All of the conventions of such a situation are avoided here.  This isn’t a frat-house movie.  It’s something much more intelligent.  Yes, these jocks spend their free-time looking for booze, sex, and the next party but this isn’t a boring series of shenanigans.  Linklater is more interested in relationships.  They talk, they smoke weed, they drink, they hassle each other and they look for a party.  Their coach, only seen once, advises them sternly on the house rules: 1.) No alcohol and 2.) no girls in the upstairs bedrooms.  Those rules are broken before the coach even clears the door.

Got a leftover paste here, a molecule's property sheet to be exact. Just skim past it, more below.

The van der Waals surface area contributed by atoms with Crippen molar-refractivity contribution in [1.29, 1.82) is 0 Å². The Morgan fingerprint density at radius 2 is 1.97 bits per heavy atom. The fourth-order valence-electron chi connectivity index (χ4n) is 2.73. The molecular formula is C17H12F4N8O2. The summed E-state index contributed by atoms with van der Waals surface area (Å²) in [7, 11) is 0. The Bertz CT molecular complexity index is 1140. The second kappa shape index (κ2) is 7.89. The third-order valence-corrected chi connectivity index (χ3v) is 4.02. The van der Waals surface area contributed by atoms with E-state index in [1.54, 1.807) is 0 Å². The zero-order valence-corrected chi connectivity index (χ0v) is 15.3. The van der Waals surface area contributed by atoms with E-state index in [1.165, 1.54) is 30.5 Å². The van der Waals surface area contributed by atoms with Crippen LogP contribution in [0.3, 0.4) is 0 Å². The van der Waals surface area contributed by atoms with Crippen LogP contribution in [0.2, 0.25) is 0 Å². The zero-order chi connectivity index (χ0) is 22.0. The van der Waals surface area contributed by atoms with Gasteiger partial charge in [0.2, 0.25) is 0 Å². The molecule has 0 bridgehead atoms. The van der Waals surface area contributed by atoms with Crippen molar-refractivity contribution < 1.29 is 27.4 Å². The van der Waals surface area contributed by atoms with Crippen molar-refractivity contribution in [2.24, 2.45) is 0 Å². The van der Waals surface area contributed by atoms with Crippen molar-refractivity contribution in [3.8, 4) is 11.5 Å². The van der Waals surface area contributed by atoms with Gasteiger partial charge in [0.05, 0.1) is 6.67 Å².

The guys in the dorm are individuals, not stereotypes.  Their names seem interchangeable but their personalities do not.  Linklater has cast the movie with relative  unknowns and that lets us off the hook from getting comfortable with recognizable actors.  We see them as Jake sees them, from the ground up.  There’s Glen (Tyler Hoechlin), the team leader with the crippling competitive streak.  There’s Finn (Glen Powell), the ladies man.  There’s Plummer (Temple Baker), the dimwit.  There’s Dale (J. Quinton Johnson), an African-American second baseman who bears a bizarre resemblance to Vince Vaughn.  There’s Jay, a lost soul whose apparently adopted psychopath persona is a cover for some much deeper problems.  And Willoughby (Wyatt Russell, son of Kurt and Goldie), the sage-like stoner who dispenses the wisdom of Carl Sagan.